The doctrine stipulates that the details of all offensive cyber operations are secret. This is not surprising.
But the doctrine also says that, depending on political will and motivations, details may become disclosed at some point. This is very interesting. Is the French doctrine effectively giving grounds to the potential of claiming responsibility for certain cyber operations?
France subjects cyber operations to international rules
The doctrine mentions an intention to follow follow the rules of responsible behavior and international codes conduct to prevent cyber conflict. France considers that international humanitarian law applies to cyber operations. In these respects, France also appears to aspire to become “the reference” for such applications of international rules.
These announcements may sound like boilerplate, but they in fact aren’t. There still is no consensus as to the details of the application of international law to cyberspace. Furthermore, I’ll also translate the points this to accessible language: France appears to say that “they know how to do this”, and are open on sharing and influencing the general debate. We can be certain at least about the second point.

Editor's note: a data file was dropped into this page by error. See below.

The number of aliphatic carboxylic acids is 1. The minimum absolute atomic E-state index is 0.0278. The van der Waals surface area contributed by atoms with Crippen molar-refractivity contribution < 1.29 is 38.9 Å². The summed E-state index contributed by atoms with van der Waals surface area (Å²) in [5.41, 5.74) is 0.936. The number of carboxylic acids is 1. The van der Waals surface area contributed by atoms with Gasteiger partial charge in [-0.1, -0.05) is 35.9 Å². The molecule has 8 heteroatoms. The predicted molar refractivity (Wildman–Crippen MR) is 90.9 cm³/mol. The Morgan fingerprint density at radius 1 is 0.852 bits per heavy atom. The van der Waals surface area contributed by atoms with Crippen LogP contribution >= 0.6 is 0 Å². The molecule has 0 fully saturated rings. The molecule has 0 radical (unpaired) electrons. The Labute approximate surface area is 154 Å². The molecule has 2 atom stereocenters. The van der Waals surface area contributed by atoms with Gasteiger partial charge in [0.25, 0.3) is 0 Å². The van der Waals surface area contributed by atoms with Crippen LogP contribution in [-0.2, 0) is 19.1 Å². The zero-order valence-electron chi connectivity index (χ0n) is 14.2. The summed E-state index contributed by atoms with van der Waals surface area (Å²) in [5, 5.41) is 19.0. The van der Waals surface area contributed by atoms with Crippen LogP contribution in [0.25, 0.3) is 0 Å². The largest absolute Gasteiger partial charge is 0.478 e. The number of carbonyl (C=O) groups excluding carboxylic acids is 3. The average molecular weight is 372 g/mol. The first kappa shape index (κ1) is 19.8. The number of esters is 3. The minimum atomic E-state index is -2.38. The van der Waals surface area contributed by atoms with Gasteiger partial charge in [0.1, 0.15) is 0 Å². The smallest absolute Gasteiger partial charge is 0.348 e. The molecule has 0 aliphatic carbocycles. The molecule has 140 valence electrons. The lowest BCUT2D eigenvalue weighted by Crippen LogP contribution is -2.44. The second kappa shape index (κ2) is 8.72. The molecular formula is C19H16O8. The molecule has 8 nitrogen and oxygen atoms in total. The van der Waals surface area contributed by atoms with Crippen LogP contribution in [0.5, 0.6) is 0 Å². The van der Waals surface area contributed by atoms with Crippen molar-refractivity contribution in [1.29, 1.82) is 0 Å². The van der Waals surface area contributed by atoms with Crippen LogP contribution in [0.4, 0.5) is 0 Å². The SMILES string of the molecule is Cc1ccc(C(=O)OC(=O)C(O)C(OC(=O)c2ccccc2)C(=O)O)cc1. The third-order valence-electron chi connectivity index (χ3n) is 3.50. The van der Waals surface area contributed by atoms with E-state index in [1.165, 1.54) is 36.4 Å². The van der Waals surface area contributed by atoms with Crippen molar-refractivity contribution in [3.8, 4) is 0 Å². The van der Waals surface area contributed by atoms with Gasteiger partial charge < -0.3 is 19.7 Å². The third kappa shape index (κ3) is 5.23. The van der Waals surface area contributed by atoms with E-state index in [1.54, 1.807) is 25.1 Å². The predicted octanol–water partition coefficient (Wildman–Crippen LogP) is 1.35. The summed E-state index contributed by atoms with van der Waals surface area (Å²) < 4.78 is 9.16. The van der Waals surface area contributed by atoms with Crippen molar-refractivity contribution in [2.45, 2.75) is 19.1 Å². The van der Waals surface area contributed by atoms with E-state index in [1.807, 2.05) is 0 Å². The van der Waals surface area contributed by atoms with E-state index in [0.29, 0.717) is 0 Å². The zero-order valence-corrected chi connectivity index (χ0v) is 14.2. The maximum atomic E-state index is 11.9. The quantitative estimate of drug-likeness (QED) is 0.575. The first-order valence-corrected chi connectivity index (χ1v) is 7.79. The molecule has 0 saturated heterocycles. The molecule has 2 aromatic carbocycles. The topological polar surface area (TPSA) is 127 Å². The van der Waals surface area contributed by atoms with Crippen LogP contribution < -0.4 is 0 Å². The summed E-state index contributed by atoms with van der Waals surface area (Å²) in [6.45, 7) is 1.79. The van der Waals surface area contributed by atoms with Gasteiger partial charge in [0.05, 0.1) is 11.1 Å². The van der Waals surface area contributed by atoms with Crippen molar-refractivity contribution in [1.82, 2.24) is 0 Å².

More cyber tools
In closing, France wants to accelerate the “production” of offensive tools (“cyber weapons”?). Perhaps in connection, a need to amend the existing human-resources policies (in the military) to attract the right talent is expressed. Good thinking?
This is an interesting document. Although the details of the entire doctrine are not public, the public elements are interesting. They provide clarity on a number of points, such as when and how (military) cyber operations are made, and what are the identified (international) rules that apply. Even though no details of the specific rules are listed (for example, what specific elements of international laws allow targeting disinformation centers?), it is a step in the right direction.
It is also an important step in the international policy (to some extent also technical) debate on cyber security. We should expect more interesting developments of the kind.
Find the full doctrine (in French) here.